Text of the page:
https://www.sigmasports.com/item/PRO/Storage-Bottle-500ml/PDRS

    As for rucksacks in general - they are advised against, as you want to try and keep weight off your back if you are riding long distances.
  • pblakeney
    pblakeney Posts: 25,977
    Only point raised previously that you may have missed.

    2. Flipping the stem will give an extra bit of height until you get used to riding in the road position.
    The above may be fact, or fiction, I may be serious, I may be jesting.
    I am not sure. You have no chance.
    Veronese68 wrote:
    PB is the most sensible person on here.
  • DeVlaeminck
    DeVlaeminck Posts: 8,751

    Hi all,

    Thanks for all the great comments/feedback so far. I've uploaded a couple of photos to show you the bike and also when I am on it (as a couple of you suggested) to see if you can identify any obvious recommendations/tweaks to help with my comfort (sorry I am not in full cycling gear)..

    Please let me know what you think.. TIA




    Better with the camera side foot at 6 o clock
    [Castle Donington Ladies FC - going up in '22]
  • MattFalle
    MattFalle Posts: 11,644
    edited May 2022
    lowering your saddle risks messing up legs snd

    Thanks guys for all the pointers... I managed to contact a bike fitter locally but I think he is a professional racer, wind tunnels etc and will be around £200 so I think this is over kill for me..

    I've read and re-read the pointers to come up with a short list of things to try.. This is what I have:-

    1. Riding the hoods hurts... Consider rotating the bars up a bit but not much as they are pretty accurate already (horizontal). Maybe lower the saddle a bit as that may help the hands..

    2. Lower back pain - consider shorter stem or additional spacers... or just keep riding and see if it improves

    3. Seat/Shorts - scrap the muddy fox and consider some DHB from Wiggle as a starter

    4. Disc brakes - try and bed them in...

    5. Braking - use both roughly 70/30 in favour of front

    6. Clothing - get some DHB shorts, get a cycling top and consider pockets on the back.. stick to plain colours

    7. Shoes - going to stick with my trainers for now unless I get more serious then get some proper shoes and cleats... watch this space...


    The other thing mention was to get a roadside repair kit, multi-tool and pump... Any links to recommendations please?

    Also, how do you carry this kit when on your bike? Do you attach pumps to the bike like we used to years ago or do you have some sort of cycling rucksack to put it all in?? Again, recommendations here please?

    Thanks again for help.

    Let me know if I have gotten any of the above wrong... :-)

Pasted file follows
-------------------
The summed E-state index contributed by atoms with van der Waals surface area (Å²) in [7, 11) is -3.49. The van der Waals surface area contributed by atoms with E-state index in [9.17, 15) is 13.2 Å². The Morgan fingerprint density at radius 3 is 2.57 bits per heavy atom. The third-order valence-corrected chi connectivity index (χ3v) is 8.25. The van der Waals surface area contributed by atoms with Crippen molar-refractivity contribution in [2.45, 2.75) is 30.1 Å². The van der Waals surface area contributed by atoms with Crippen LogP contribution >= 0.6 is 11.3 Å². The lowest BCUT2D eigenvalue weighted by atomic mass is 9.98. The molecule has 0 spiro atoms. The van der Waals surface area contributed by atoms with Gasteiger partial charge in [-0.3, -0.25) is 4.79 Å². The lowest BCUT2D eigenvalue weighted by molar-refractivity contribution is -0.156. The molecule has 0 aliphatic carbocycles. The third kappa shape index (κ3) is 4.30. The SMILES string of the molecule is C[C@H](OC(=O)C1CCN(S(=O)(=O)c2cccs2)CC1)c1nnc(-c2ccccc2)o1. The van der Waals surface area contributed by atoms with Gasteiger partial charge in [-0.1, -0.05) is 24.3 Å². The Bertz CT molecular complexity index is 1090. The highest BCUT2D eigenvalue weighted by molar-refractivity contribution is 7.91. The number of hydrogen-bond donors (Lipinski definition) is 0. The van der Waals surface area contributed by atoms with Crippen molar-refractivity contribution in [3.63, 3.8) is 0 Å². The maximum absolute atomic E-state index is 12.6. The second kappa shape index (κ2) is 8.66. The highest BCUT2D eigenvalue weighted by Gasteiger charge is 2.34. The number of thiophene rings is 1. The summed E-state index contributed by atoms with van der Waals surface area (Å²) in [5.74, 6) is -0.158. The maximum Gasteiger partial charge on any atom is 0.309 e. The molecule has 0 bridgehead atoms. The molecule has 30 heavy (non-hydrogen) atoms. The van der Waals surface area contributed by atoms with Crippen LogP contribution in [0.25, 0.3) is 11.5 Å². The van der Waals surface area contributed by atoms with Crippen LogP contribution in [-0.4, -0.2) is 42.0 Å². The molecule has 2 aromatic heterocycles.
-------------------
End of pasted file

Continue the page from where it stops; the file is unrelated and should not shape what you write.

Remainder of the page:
I wouldn't lower the saddle height - that's going to affect legs and may even throw wrists into a more weird position and cause more grief.

    you're also spacered out - ie you can't fit any more but, tbh that 'bar height looks cool tbh.
    .
    The camera down the willy isn't anything like as bad as it sounds.
  • vincesummerskRoxcBTr
    edited May 2022
    Get the saddle position right for you first, height and fore and aft position, then see how the handle bar position is
    If your knee is over the middle of the pedal when the pedals are horizontal and you are sitting properly on the saddle is a good starting position. Too far back and you keep sliding forward on the saddle.
  • First.Aspect
    First.Aspect Posts: 14,800
    Saddle angle looks fine. There are no real rules unless it is clearly extreme. So don't make yourself even less comfortable trying to follow someone's advice on that it ought to look like. When I started people told me it should point slightly up, which made it a torture device.

    I have mine very slightly down, like you and a lot of pros these days. When my fat ares is on it, I'm guessing the shell flexes and it is essentially level.

    Size looks fine also, but another vote for tilting the bar back a bit, on the basis that you aren't comfortable now.

    Regarding the bar position, I think you should focus on having the bar leading to the hoods flat first, then worry about the hoods. I find having their tops either flat or marginally up, running from level bars, to be comfortable, and even small changes there make a difference.

    Who knows about seat height. You aren't even wearing the trainers you ride in so there's no way to tell.